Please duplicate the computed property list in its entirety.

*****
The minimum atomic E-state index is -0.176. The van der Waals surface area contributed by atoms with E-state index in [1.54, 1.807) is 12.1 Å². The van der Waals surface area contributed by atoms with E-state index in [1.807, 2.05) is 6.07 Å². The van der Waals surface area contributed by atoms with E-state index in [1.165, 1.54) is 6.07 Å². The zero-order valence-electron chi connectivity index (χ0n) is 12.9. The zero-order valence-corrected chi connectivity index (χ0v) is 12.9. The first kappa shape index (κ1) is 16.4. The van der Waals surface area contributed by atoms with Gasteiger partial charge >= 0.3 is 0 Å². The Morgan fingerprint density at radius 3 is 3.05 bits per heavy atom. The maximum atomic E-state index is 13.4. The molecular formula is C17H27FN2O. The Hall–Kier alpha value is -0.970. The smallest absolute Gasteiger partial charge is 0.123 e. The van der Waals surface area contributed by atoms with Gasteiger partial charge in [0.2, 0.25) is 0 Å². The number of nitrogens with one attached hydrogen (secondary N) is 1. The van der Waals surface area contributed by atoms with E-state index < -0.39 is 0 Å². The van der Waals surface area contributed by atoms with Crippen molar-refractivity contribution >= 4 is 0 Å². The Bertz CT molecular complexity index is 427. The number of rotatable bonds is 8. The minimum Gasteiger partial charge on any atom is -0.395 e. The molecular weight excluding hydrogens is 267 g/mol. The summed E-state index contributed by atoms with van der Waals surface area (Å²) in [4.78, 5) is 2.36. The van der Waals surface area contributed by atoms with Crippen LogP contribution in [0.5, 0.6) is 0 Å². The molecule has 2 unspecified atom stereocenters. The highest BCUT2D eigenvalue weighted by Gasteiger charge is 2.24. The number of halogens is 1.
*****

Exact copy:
The minimum atomic E-state index is -0.176. The van der Waals surface area contributed by atoms with E-state index in [1.54, 1.807) is 12.1 Å². The van der Waals surface area contributed by atoms with E-state index in [1.807, 2.05) is 6.07 Å². The van der Waals surface area contributed by atoms with E-state index in [1.165, 1.54) is 6.07 Å². The zero-order valence-electron chi connectivity index (χ0n) is 12.9. The zero-order valence-corrected chi connectivity index (χ0v) is 12.9. The first kappa shape index (κ1) is 16.4. The van der Waals surface area contributed by atoms with Gasteiger partial charge >= 0.3 is 0 Å². The Morgan fingerprint density at radius 3 is 3.05 bits per heavy atom. The maximum atomic E-state index is 13.4. The molecular formula is C17H27FN2O. The Hall–Kier alpha value is -0.970. The smallest absolute Gasteiger partial charge is 0.123 e. The van der Waals surface area contributed by atoms with Gasteiger partial charge in [0.2, 0.25) is 0 Å². The number of nitrogens with one attached hydrogen (secondary N) is 1. The van der Waals surface area contributed by atoms with E-state index < -0.39 is 0 Å². The van der Waals surface area contributed by atoms with Crippen molar-refractivity contribution >= 4 is 0 Å². The Bertz CT molecular complexity index is 427. The number of rotatable bonds is 8. The minimum Gasteiger partial charge on any atom is -0.395 e. The molecular weight excluding hydrogens is 267 g/mol. The summed E-state index contributed by atoms with van der Waals surface area (Å²) in [4.78, 5) is 2.36. The van der Waals surface area contributed by atoms with Crippen LogP contribution in [0.5, 0.6) is 0 Å². The molecule has 2 unspecified atom stereocenters. The highest BCUT2D eigenvalue weighted by Gasteiger charge is 2.24. The number of halogens is 1.